Today, I’m less than 10,000 words away from the end of the first* draft of my first** novel. You might think that at this point I’ve got the finishing line in sight and I’m feeling good.
You would be wrong.
Now that I’ve written more than 50,000 words and have the overall shape of the novel in front of me, I have this lovely, panoramic vision of All The Things I’ve Done Wrong. It’s like the view of Mordor from Mount Doom. We’re talking volcanoes and wastelands: this is not the kind of stuff I can put right with another measly 10,000 words.
The last couple of days, sitting down to work has made me want to cry and yell at the cats for…having fur and stuff. I wont lie–it feels terrible. But, just as with most other things about writing novels so far, this is just another crisis of faith.
Maybe (okay, probably) some of what I’ve written is terrible. Maybe it’s missing big chunks of plot and character motivation. But that doesn’t mean the book itself is going to be terrible.
I think, as novice writers, we fall into a trap. We compare our first drafts to somebody else’s completed novel. In a side-by-side comparison, that thing we just made–that we struggled with and worked so hard on–looks like crap. Because the thing we made is NOT a complete novel. It’s an early stage draft. And you never see anybody else’s early stage draft. You don’t see the mangled first pages of The Ocean at the End of the Lane, or Life After Life, or Wild Seed.
You may, in fact, have the most precocious, promising, early-stage draft in the history of novel-writing. But if you compare it to that OTHER thing, the finished novel, what you have looks like utter, meaningless crap.
Would you compare a cement block to a skyscraper? Would you look at that block and scorn it because it doesn’t have a marble lobby and banks of high-speed elevators that shoot straight to the rotating rooftop restaurant?
Yet, when that skyscraper’s finished, that worthless cement block will still be a part of it***, hidden somewhere inside, doing its bit to keep the rooftop restaurant turning out platters of regionally-sourced pork belly and craft cocktails.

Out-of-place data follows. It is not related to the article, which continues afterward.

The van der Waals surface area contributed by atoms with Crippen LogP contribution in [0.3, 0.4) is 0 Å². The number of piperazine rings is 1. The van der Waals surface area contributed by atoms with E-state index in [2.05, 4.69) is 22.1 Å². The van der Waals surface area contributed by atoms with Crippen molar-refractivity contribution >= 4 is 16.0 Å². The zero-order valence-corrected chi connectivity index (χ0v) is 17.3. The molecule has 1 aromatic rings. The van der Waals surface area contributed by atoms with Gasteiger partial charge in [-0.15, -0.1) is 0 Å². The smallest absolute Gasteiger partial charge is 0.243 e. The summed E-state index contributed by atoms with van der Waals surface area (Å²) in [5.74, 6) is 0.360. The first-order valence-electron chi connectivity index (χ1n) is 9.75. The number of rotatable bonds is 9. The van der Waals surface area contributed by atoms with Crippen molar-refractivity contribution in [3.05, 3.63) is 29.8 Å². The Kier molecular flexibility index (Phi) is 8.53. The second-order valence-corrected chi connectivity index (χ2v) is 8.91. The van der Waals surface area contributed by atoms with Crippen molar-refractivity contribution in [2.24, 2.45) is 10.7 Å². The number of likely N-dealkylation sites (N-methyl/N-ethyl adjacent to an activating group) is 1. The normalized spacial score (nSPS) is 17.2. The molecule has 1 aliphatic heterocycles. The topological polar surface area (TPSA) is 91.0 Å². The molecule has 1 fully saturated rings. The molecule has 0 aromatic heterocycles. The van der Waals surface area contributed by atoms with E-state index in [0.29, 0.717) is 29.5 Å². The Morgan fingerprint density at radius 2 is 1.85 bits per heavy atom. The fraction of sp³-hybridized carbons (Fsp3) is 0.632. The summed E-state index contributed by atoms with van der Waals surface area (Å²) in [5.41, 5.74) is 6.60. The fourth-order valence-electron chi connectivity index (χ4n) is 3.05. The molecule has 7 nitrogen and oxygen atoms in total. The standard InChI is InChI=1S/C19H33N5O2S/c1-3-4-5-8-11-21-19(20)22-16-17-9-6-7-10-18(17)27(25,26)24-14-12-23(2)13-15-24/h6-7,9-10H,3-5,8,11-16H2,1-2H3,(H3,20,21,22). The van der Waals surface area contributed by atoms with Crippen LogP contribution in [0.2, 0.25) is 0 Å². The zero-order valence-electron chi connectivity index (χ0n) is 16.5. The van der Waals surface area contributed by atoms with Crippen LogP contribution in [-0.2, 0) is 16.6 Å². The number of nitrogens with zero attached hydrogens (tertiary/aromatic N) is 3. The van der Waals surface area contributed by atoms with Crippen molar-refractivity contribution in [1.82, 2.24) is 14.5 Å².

A first draft is a necessary step on the way to completing a novel.
A first draft is not the same thing as a novel. Not even close.
To prove it to you, Maggie Stiefvater dissects a first draft of a chapter from her novel, The Scorpio Races, and walks you through step-by-step of what she changed and why.
And then she gets ten other novelists to do the same. Including blog hero, Margo Lanagan, talking about her latest, The Brides of Rollrock Island.
There’s also “Writing Excuses: 5.29: Rewriting,” in which guest author and Writers of the Future judge Dave Wolverton (Farland) promises that even Hugo- and Nebula-award-winning authors write terrible first drafts. This is a really good episode, with specific advice, and I highly recommend checking it out. After all, it’s only fifteen minutes long.
This is how novel-writing works:
You write a draft, you find the problems, and then you fix them.
And then you do it again.
* “Real” because this draft was preceded by a zero draft, written at breakneck (NaNo) speed last November.
** In some senses this is my third novel, but those other two have been put quietly away and we’re not going to talk about them.
***Don’t tell me that modern skyscrapers don’t include cement blocks or that’s the wrong kind. It’s an analogy, okay?